• Answers to your legal questions about creating your will, including who can benefit from your will and what asset protection options are available to help avoid a situation in which your loved ones are expected to fight for your assets in court or pay high taxes in order to receive them.
  • Additional services, such as tax planning, to enhance the creation of your will.
  • The development of complex plans for the distribution of your assets extends beyond just leaving everything to one or two people.
  • Assistance with clarifying the rights of surviving partners if you are a small business owner.
  • The provision of long-term arrangements for the care of a beneficiary, such as setting up a trust for an incapacitated child.
  • Guidance about how to disinherit or substantially disinherit a spouse in order to preserve assets that you wish to give to others.

For more information on creating a Houston last will and testament, contact us for a free case evaluation.

Finding the Best Houston Last Will and Testament Attorney for You 

A will and testament is an essential estate planning document that will dictate who inherits your assets. Don’t take chances with your last wishes. Working with an experienced Houston last will and testament attorney can ensure that your will is legal, valid, and comprehensive.

A Houston Last Will and Testament Attorney Here To Support You

Whenever you find yourself needing to reach out to our office, you can be sure you won’t need to wait for hours or days in order to get a response. Here at Stafford Law Firm, we pride ourselves on being easily accessible and on responding to all client inquiries as soon as possible.

The fact of the matter is, one day you will need to fall back on your estate plan. Whether it will simply be to pass on your family’s wealth after you pass, or something even more heartbreaking like needing a new guardian appointment for your children, having a thorough and customized plan in place will help make sure your family and your future are well taken care of. This plan will often need to include a last will and testament, and you can rest easy knowing that an experienced Houston Last Will and Testament Attorney has your best interests at heart.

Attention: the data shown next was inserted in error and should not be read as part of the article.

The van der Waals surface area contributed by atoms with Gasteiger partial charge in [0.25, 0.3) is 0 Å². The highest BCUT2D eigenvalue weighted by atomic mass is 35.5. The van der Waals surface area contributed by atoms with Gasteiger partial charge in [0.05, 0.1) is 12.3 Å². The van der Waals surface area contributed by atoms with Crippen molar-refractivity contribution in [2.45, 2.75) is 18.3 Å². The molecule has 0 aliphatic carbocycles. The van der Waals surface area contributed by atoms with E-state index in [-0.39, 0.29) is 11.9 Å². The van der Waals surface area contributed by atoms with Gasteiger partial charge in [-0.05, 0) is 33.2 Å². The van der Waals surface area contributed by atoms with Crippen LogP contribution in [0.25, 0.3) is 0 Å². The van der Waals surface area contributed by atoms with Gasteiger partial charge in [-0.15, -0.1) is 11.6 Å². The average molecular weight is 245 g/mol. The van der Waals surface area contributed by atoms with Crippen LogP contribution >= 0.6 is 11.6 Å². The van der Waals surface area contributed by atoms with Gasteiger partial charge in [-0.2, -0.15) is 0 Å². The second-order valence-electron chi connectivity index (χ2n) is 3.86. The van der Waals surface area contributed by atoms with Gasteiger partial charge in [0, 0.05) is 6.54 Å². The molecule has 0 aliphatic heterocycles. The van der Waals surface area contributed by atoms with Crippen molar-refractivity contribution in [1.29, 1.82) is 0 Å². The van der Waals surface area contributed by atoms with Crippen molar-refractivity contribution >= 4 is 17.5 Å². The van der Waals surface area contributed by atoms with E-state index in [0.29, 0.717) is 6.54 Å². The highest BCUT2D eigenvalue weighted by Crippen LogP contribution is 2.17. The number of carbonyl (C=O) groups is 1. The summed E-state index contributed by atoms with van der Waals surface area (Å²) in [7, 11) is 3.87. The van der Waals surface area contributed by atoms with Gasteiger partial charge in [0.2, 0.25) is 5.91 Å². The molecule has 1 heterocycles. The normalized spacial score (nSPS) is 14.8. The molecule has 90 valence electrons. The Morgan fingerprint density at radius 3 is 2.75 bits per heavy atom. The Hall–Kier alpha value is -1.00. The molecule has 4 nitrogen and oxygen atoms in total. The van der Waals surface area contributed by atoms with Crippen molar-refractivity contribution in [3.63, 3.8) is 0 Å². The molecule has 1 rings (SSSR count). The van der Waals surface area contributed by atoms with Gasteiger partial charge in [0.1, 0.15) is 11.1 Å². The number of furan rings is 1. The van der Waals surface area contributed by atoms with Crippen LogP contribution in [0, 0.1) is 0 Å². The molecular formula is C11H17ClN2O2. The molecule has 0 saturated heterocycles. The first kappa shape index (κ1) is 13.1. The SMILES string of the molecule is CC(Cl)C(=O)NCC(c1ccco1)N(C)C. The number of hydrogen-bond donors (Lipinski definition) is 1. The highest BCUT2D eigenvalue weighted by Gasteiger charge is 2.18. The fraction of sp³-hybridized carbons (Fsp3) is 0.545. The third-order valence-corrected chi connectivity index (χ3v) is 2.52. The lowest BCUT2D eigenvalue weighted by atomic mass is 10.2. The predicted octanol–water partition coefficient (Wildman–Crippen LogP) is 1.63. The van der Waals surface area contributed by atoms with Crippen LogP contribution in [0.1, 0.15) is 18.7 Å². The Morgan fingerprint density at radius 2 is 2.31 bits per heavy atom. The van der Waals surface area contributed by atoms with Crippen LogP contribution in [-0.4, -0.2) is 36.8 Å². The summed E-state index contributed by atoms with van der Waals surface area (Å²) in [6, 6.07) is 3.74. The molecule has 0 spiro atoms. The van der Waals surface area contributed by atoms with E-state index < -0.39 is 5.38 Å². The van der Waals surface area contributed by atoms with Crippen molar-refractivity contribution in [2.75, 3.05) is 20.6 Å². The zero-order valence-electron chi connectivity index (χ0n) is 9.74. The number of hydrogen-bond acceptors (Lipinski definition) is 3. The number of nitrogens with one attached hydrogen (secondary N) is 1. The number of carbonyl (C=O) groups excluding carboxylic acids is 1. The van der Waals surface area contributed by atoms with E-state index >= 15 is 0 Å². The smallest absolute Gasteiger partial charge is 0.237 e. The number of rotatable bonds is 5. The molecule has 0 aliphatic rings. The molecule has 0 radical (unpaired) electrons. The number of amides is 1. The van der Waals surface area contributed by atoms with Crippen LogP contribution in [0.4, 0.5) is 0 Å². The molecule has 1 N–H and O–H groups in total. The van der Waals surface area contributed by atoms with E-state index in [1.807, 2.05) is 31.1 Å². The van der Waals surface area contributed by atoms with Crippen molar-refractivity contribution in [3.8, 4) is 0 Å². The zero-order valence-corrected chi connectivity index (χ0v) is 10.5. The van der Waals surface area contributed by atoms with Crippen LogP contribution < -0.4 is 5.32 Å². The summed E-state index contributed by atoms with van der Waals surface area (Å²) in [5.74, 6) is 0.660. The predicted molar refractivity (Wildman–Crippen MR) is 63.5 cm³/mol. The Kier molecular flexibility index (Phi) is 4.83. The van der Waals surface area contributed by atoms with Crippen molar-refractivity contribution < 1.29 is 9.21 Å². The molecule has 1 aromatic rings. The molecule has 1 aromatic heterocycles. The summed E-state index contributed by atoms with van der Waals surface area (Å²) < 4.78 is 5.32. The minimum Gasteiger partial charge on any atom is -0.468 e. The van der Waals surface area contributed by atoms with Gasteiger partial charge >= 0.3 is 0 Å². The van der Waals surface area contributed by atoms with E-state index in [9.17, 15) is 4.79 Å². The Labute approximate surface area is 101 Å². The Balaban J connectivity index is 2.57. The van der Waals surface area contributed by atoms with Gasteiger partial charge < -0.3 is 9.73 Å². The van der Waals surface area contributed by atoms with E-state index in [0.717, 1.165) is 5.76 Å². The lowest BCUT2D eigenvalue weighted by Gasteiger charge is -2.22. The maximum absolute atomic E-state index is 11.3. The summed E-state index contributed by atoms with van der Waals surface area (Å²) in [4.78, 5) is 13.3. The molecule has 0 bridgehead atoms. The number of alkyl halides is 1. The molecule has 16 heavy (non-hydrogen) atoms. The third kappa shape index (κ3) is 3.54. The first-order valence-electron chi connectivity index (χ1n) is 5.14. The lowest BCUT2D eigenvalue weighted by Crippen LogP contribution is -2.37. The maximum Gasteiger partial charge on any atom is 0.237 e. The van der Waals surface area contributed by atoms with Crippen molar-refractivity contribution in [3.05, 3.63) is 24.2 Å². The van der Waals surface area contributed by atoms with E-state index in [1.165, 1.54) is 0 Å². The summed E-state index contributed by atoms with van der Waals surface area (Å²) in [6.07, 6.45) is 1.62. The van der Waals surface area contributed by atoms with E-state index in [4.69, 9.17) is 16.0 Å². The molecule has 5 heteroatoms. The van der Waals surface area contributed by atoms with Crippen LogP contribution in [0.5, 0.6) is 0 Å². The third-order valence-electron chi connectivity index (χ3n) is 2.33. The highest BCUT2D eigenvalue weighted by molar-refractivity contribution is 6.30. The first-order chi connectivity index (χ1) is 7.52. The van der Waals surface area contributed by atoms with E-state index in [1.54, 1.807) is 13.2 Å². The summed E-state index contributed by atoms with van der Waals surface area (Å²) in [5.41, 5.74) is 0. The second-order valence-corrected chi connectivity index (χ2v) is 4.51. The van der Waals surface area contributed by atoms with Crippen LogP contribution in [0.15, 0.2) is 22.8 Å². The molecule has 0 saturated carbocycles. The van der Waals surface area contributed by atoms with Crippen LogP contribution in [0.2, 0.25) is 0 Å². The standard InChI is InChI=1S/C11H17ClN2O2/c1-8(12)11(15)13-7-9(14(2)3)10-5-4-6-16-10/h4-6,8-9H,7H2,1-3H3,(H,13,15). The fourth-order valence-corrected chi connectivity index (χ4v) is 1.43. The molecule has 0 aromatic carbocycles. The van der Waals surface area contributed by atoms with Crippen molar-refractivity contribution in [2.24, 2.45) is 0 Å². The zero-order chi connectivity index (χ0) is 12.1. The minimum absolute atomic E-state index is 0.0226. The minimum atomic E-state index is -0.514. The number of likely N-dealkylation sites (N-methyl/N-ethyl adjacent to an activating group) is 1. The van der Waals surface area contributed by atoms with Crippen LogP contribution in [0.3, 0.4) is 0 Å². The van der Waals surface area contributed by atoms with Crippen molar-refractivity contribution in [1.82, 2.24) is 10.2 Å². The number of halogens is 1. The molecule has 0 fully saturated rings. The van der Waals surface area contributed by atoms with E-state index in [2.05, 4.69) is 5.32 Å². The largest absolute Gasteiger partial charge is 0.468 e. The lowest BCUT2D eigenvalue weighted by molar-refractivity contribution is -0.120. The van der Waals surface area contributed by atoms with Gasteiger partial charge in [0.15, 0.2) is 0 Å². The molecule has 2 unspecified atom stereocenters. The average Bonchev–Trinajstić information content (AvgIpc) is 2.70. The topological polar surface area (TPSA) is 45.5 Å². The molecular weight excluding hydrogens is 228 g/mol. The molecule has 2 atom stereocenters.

Reach out today for a free consultation.

Frequently Asked Questions

There are a few different scenarios that would render a will invalid. Some of these scenarios include:

  • Fraud: If any piece of the will (or any of the assets listed) are found to be fraudulent, then the entire will could be deemed invalid
  • Mental state: if the will was drafted while the person was not of sound mind, then it is not a valid will
  • Undue influence: if someone faced pressure or other inappropriate influence when creating the will (usually in an attempt to defraud someone of their assets) then the will is not valid
  • Improper execution: if the will was not created correctly and did not have the correct witnesses, it is invalid

While you are alive, there is no requirement to file your last will and testament in court. After you pass, however, your heirs and beneficiaries will have to file with the court in order to adequately meet your last wishes.

Wills and trusts are two different documents that accomplish different things. Most people will find that their estate plan will benefit from having a will and one or more trusts. An experienced Houston will attorney will be able to review your particular situation and help you come up with the right set of documents in order to carry out your wishes.